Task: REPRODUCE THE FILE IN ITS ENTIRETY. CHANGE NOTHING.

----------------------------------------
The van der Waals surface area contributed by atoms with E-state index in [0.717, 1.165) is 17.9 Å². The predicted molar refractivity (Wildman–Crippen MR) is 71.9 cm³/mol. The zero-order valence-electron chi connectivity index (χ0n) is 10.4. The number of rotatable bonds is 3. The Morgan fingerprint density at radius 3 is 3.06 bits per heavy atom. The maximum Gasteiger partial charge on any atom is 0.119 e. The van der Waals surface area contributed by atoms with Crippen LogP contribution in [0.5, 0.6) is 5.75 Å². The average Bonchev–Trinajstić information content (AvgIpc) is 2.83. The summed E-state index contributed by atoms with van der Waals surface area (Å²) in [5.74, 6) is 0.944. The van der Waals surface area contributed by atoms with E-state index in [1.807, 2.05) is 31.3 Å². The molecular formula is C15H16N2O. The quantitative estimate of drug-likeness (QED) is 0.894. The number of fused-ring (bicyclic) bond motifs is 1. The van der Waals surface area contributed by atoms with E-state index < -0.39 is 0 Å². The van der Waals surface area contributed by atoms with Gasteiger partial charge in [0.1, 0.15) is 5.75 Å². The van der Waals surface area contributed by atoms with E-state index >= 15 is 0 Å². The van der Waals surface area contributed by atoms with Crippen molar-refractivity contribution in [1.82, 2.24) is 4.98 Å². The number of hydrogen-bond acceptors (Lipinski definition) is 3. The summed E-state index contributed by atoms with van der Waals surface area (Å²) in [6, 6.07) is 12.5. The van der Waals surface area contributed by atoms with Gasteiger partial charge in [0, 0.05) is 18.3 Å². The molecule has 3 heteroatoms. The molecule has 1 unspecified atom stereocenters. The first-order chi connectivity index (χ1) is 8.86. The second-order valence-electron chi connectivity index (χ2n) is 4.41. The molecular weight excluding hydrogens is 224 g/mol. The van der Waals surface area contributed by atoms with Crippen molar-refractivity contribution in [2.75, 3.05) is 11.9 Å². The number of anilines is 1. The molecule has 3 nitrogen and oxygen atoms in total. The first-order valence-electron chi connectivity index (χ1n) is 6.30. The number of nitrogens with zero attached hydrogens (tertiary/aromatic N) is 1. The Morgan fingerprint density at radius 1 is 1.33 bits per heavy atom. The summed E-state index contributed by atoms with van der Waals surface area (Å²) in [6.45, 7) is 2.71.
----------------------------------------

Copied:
The van der Waals surface area contributed by atoms with E-state index in [0.717, 1.165) is 17.9 Å². The predicted molar refractivity (Wildman–Crippen MR) is 71.9 cm³/mol. The zero-order valence-electron chi connectivity index (χ0n) is 10.4. The number of rotatable bonds is 3. The Morgan fingerprint density at radius 3 is 3.06 bits per heavy atom. The maximum Gasteiger partial charge on any atom is 0.119 e. The van der Waals surface area contributed by atoms with Crippen LogP contribution in [0.5, 0.6) is 5.75 Å². The average Bonchev–Trinajstić information content (AvgIpc) is 2.83. The summed E-state index contributed by atoms with van der Waals surface area (Å²) in [5.74, 6) is 0.944. The van der Waals surface area contributed by atoms with E-state index in [1.807, 2.05) is 31.3 Å². The molecular formula is C15H16N2O. The quantitative estimate of drug-likeness (QED) is 0.894. The number of fused-ring (bicyclic) bond motifs is 1. The van der Waals surface area contributed by atoms with E-state index < -0.39 is 0 Å². The van der Waals surface area contributed by atoms with Gasteiger partial charge in [0.1, 0.15) is 5.75 Å². The van der Waals surface area contributed by atoms with E-state index >= 15 is 0 Å². The van der Waals surface area contributed by atoms with Crippen molar-refractivity contribution in [1.82, 2.24) is 4.98 Å². The number of hydrogen-bond acceptors (Lipinski definition) is 3. The summed E-state index contributed by atoms with van der Waals surface area (Å²) in [6, 6.07) is 12.5. The van der Waals surface area contributed by atoms with Gasteiger partial charge in [0, 0.05) is 18.3 Å². The molecule has 3 heteroatoms. The molecule has 1 unspecified atom stereocenters. The first-order chi connectivity index (χ1) is 8.86. The second-order valence-electron chi connectivity index (χ2n) is 4.41. The molecular weight excluding hydrogens is 224 g/mol. The van der Waals surface area contributed by atoms with Crippen molar-refractivity contribution in [2.75, 3.05) is 11.9 Å². The number of anilines is 1. The molecule has 3 nitrogen and oxygen atoms in total. The first-order valence-electron chi connectivity index (χ1n) is 6.30. The number of nitrogens with zero attached hydrogens (tertiary/aromatic N) is 1. The Morgan fingerprint density at radius 1 is 1.33 bits per heavy atom. The summed E-state index contributed by atoms with van der Waals surface area (Å²) in [6.45, 7) is 2.71.